Are you able to sleep downstairs in your home or closer to the floor? The lower you are, the less heat you will be exposed to. If you have tile or stone floors, it can be a great idea to sleep closer to the floor where the stone will cool you down as well.

  • Cook Outside

To avoid bringing so much heat in the house, try to cook as many meals as possible outside. Grilling is a great way to cook outside in the summer, and it saves your home from filling with heat from the oven and stovetop. Whenever possible, grill your meals and incorporate uncooked foods like fruits and vegetables.

  • Take a Cold Shower

Before you go to bed, take a shower in cool water. Avoid using hot water, because this will increase your core temperature. Use lukewarm or cool water to decrease your body temperature slightly before you go to bed. There is also the added benefit of feeling fresh, clean, and sweat-free to help you fall asleep more easily!

How to Sleep Well During the Rest of the Year

Be careful that whatever you do to sleep better in the summer is not permanent. If you live in an area with four distinct seasons, there will eventually come a time of year when you want to stay warm instead of cooling down.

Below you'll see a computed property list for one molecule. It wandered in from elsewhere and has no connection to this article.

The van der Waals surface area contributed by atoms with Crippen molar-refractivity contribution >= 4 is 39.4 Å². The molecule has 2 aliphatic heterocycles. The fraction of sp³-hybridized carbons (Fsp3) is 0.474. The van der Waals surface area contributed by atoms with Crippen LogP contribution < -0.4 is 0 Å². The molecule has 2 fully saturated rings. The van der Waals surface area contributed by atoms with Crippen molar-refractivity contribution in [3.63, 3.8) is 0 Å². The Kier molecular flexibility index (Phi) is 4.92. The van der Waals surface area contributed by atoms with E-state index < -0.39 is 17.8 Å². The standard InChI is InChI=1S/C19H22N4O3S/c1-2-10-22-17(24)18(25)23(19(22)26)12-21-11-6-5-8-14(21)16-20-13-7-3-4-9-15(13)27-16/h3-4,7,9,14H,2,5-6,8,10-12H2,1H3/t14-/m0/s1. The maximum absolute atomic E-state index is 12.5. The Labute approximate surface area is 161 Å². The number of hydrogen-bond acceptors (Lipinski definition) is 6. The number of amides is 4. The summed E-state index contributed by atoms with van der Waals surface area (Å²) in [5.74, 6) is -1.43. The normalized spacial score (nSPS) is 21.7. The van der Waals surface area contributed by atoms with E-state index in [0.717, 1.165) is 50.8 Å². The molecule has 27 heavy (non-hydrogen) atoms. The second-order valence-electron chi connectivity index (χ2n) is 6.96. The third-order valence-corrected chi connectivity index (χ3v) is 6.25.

During spring and autumn, you can use some of these techniques when the evenings are warm, but you will also need to bundle up a bit more if they nights become cold. If you choose to stay cool with breathable sheets, for example, you will need to keep a blanket handy once the seasons are changing. When winter rolls around, change your methods and eliminate your summer cooling methods in favor of warmer sleeping habits.

Conclusion

While you might find it hard to sleep during the heat of the summer, you can try to implement a few of the methods I talked about above. Who knows, maybe you’ll sleep comfortably for the first time this summer!

Have you ever tried any of these techniques? How well did they work? I’d love to hear any other suggestions you have for low-tech, easy ways to cool down and sleep well in the summer. Just leave me a comment below!